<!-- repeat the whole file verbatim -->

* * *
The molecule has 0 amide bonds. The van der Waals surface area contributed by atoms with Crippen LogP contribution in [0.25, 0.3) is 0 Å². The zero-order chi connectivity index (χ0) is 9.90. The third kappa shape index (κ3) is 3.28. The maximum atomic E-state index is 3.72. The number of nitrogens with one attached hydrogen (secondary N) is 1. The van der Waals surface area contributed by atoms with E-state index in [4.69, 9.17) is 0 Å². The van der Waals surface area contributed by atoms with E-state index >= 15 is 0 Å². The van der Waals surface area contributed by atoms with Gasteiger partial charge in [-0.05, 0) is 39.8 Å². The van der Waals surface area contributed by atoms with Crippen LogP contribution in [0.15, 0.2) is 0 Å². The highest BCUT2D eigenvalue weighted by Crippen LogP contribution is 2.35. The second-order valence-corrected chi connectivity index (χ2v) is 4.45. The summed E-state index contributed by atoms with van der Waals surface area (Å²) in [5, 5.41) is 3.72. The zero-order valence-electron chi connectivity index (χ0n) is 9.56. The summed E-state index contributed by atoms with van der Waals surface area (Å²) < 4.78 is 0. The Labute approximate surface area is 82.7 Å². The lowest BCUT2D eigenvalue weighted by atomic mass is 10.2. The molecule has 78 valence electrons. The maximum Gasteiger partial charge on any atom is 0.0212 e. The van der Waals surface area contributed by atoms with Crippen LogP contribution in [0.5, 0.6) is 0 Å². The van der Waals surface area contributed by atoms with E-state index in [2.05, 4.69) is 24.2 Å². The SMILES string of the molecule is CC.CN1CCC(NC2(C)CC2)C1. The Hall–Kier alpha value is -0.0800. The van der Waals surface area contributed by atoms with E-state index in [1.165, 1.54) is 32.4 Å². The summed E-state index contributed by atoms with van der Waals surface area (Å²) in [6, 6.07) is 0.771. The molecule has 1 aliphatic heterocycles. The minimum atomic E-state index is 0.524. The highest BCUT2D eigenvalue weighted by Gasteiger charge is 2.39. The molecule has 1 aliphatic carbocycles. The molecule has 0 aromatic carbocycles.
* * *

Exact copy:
The molecule has 0 amide bonds. The van der Waals surface area contributed by atoms with Crippen LogP contribution in [0.25, 0.3) is 0 Å². The zero-order chi connectivity index (χ0) is 9.90. The third kappa shape index (κ3) is 3.28. The maximum atomic E-state index is 3.72. The number of nitrogens with one attached hydrogen (secondary N) is 1. The van der Waals surface area contributed by atoms with E-state index in [4.69, 9.17) is 0 Å². The van der Waals surface area contributed by atoms with E-state index >= 15 is 0 Å². The van der Waals surface area contributed by atoms with Gasteiger partial charge in [-0.05, 0) is 39.8 Å². The van der Waals surface area contributed by atoms with Crippen LogP contribution in [0.15, 0.2) is 0 Å². The highest BCUT2D eigenvalue weighted by Crippen LogP contribution is 2.35. The second-order valence-corrected chi connectivity index (χ2v) is 4.45. The summed E-state index contributed by atoms with van der Waals surface area (Å²) in [5, 5.41) is 3.72. The zero-order valence-electron chi connectivity index (χ0n) is 9.56. The summed E-state index contributed by atoms with van der Waals surface area (Å²) < 4.78 is 0. The Labute approximate surface area is 82.7 Å². The lowest BCUT2D eigenvalue weighted by atomic mass is 10.2. The molecule has 78 valence electrons. The maximum Gasteiger partial charge on any atom is 0.0212 e. The van der Waals surface area contributed by atoms with Crippen LogP contribution in [0.5, 0.6) is 0 Å². The van der Waals surface area contributed by atoms with E-state index in [2.05, 4.69) is 24.2 Å². The SMILES string of the molecule is CC.CN1CCC(NC2(C)CC2)C1. The Hall–Kier alpha value is -0.0800. The van der Waals surface area contributed by atoms with E-state index in [1.165, 1.54) is 32.4 Å². The summed E-state index contributed by atoms with van der Waals surface area (Å²) in [6, 6.07) is 0.771. The molecule has 1 aliphatic heterocycles. The minimum atomic E-state index is 0.524. The highest BCUT2D eigenvalue weighted by Gasteiger charge is 2.39. The molecule has 1 aliphatic carbocycles. The molecule has 0 aromatic carbocycles.